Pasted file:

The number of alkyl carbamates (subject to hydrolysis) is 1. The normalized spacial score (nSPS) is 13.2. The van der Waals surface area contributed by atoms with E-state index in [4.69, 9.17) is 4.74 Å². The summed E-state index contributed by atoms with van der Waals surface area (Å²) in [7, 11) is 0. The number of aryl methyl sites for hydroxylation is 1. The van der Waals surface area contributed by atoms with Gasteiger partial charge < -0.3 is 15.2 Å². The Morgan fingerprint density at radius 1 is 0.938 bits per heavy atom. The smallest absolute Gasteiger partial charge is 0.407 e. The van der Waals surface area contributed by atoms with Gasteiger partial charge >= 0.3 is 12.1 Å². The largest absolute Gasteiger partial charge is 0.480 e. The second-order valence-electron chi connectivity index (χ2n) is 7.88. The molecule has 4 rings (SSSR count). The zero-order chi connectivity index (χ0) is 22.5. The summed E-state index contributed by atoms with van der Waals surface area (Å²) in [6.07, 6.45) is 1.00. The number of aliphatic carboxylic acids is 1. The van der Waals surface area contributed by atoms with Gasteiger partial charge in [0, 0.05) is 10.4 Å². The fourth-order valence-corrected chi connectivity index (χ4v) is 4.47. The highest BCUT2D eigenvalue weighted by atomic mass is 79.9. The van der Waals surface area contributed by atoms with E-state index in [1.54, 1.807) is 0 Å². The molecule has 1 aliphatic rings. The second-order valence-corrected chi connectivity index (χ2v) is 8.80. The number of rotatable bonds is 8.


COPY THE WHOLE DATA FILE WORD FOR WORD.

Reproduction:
The number of alkyl carbamates (subject to hydrolysis) is 1. The normalized spacial score (nSPS) is 13.2. The van der Waals surface area contributed by atoms with E-state index in [4.69, 9.17) is 4.74 Å². The summed E-state index contributed by atoms with van der Waals surface area (Å²) in [7, 11) is 0. The number of aryl methyl sites for hydroxylation is 1. The van der Waals surface area contributed by atoms with Gasteiger partial charge < -0.3 is 15.2 Å². The Morgan fingerprint density at radius 1 is 0.938 bits per heavy atom. The smallest absolute Gasteiger partial charge is 0.407 e. The van der Waals surface area contributed by atoms with Gasteiger partial charge >= 0.3 is 12.1 Å². The largest absolute Gasteiger partial charge is 0.480 e. The second-order valence-electron chi connectivity index (χ2n) is 7.88. The molecule has 4 rings (SSSR count). The zero-order chi connectivity index (χ0) is 22.5. The summed E-state index contributed by atoms with van der Waals surface area (Å²) in [6.07, 6.45) is 1.00. The number of aliphatic carboxylic acids is 1. The van der Waals surface area contributed by atoms with Gasteiger partial charge in [0, 0.05) is 10.4 Å². The fourth-order valence-corrected chi connectivity index (χ4v) is 4.47. The highest BCUT2D eigenvalue weighted by atomic mass is 79.9. The van der Waals surface area contributed by atoms with E-state index in [1.54, 1.807) is 0 Å². The molecule has 1 aliphatic rings. The second-order valence-corrected chi connectivity index (χ2v) is 8.80. The number of rotatable bonds is 8.